Norwegian Wood by Haruki Murakami | Book Review

Norwegian Wood’ is a novel by Haruki Murakami published in 1987.

This book was on my TBR for the longest. Yeah, it is one of those books that is bound to be there on your TBR! Murakami is certainly one of those authors that every book lover seems to have read and recommends. So, here I go with my experience of reading his book.

The narrative is simple. And, the language is meek so it is easy to just let yourself go with the flow. ‘Norwegian Wood’ is essentially a tale of love and friendship set in Japan of the late 1960s, a relatively unknown part of the world in English literature. What makes ‘Norwegian Wood’ strike a chord with the readers? It is the exploration of depression and its deep-seated impact on young minds. The book envelopes you in melancholy and you can feel an emotional connect with the characters. Though at many places, it feels way too indulgent.

Norwegian Wood by Haruki Murakami

The story begins with Toru Watanabe, 37-years-old on a flight, feeling dizzy and then, having a flashback of memories. He is transported some twenty years back in his life. In 1968, Toru’s best friend Kizuki committed suicide at the age of 17 for no foreseeable reason and left no note behind. Kizuki’s death had a great impact on Naoko, his girlfriend and Toru. Their lives were shattered and affected forever. The two move out of Kobe to put the past behind. However, Toru and Naoko meet in Tokyo after two years and come close but under the shadow of Kizuki’s death.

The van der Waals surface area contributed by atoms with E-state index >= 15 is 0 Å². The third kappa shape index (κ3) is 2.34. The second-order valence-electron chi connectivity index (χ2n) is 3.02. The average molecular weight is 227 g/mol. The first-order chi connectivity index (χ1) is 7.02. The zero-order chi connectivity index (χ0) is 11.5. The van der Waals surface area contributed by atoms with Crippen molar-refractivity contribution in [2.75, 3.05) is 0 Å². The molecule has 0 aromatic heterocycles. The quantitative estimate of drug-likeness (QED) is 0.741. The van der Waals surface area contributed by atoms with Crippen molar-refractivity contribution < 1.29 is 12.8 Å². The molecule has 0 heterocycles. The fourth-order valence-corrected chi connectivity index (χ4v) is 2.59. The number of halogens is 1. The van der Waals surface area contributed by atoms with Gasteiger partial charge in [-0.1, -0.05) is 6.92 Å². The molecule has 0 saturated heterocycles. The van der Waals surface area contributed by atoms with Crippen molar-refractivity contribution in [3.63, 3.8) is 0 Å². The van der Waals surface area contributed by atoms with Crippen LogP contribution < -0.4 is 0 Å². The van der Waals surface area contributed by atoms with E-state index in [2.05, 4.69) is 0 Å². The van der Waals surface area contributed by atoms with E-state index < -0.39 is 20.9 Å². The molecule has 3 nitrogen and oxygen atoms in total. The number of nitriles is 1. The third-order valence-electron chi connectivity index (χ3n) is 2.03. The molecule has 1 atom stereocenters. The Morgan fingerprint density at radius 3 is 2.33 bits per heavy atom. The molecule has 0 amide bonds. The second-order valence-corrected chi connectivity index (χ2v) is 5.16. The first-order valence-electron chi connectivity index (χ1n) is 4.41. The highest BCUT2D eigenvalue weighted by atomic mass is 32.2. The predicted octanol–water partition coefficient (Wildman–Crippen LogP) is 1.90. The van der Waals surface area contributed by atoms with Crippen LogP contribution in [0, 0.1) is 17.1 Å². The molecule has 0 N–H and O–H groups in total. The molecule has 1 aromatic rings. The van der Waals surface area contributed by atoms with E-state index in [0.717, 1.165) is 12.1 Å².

Naoko is certainly more disturbed and has to leave for the sanatorium, after spending the night of her 20th birthday with Toru. The sense of aloofness and mystery shrouding Naoko is persistent throughout the book. Kizuki’s death is the absolute truth, overpowering the feelings between Toru and Naoko. “This boy Kizuki: what had his existence meant to me? To this question I could find no answer. All I knew – with absolute certainty – was that Kizuki’s death had robbed me for ever of some part of my adolescence.” The despair in this relation is the core of the story.

Apart from sorrow and grief, there is Toru’s college life which is as interesting as it may get. There are characters like Strom Trooper, who is driven to achieve his professional goal and loves what he is studying. In contrast, Toru is uninterested and isolated, more inclined to read books. He meets Nagasawa, who belongs to a wealthy family and has his future sorted. This means he has privileges to leave the dormitory at night, go to the bar for drinks and sleep with girls. Being friends with Nagasawa, Toru joins in for his late-night outings. It is much later when preached by Hatsumi, Nagasawa’s girlfriend that Toru realizes that if he is truly in love with Naoko then he should wait for her, without being with other girls.

In college, Toru meets Midori, a classmate in History of Drama. Midori is an interesting character. Her background is fascinating, belonging to a middle-class family (as we would put in the Indian context), daughter of a bookshop owner in a small town and sent to a rich people’s school for being academically proficient. It isn’t on-the-face-bullying, but there is drudgery as Midori shuttles between the two economic classes – her family and her classmates. And, their inherent incapability to understand the lifestyle of the other class. There is also her mother’s disinterest in cooking that requires Midori to acquire culinary skills at a young age by investing her pocket money into buying cookbooks. When Midori’s mother passed away about two years back, her father grieved more for his wife and showed no affection for his daughters.